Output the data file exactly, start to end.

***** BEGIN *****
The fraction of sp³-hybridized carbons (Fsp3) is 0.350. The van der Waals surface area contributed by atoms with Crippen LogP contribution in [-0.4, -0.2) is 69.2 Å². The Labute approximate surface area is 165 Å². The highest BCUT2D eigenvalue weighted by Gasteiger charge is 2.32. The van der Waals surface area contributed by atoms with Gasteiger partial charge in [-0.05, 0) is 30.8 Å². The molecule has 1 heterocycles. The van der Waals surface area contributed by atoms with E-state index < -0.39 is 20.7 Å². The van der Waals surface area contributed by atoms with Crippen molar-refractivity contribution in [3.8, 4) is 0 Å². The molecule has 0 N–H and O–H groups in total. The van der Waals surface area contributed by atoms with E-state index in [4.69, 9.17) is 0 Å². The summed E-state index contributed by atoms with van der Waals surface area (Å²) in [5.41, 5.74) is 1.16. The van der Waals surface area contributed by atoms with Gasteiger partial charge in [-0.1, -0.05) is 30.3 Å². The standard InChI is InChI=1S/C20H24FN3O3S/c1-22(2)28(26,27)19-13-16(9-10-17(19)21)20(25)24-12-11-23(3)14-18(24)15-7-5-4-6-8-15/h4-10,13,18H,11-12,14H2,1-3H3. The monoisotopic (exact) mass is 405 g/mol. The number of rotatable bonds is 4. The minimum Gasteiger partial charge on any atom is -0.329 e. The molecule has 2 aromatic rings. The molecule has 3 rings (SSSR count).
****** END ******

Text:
The fraction of sp³-hybridized carbons (Fsp3) is 0.350. The van der Waals surface area contributed by atoms with Crippen LogP contribution in [-0.4, -0.2) is 69.2 Å². The Labute approximate surface area is 165 Å². The highest BCUT2D eigenvalue weighted by Gasteiger charge is 2.32. The van der Waals surface area contributed by atoms with Gasteiger partial charge in [-0.05, 0) is 30.8 Å². The molecule has 1 heterocycles. The van der Waals surface area contributed by atoms with E-state index < -0.39 is 20.7 Å². The van der Waals surface area contributed by atoms with Crippen molar-refractivity contribution in [3.8, 4) is 0 Å². The molecule has 0 N–H and O–H groups in total. The van der Waals surface area contributed by atoms with E-state index in [4.69, 9.17) is 0 Å². The summed E-state index contributed by atoms with van der Waals surface area (Å²) in [5.41, 5.74) is 1.16. The van der Waals surface area contributed by atoms with Gasteiger partial charge in [-0.1, -0.05) is 30.3 Å². The standard InChI is InChI=1S/C20H24FN3O3S/c1-22(2)28(26,27)19-13-16(9-10-17(19)21)20(25)24-12-11-23(3)14-18(24)15-7-5-4-6-8-15/h4-10,13,18H,11-12,14H2,1-3H3. The monoisotopic (exact) mass is 405 g/mol. The number of rotatable bonds is 4. The minimum Gasteiger partial charge on any atom is -0.329 e. The molecule has 2 aromatic rings. The molecule has 3 rings (SSSR count).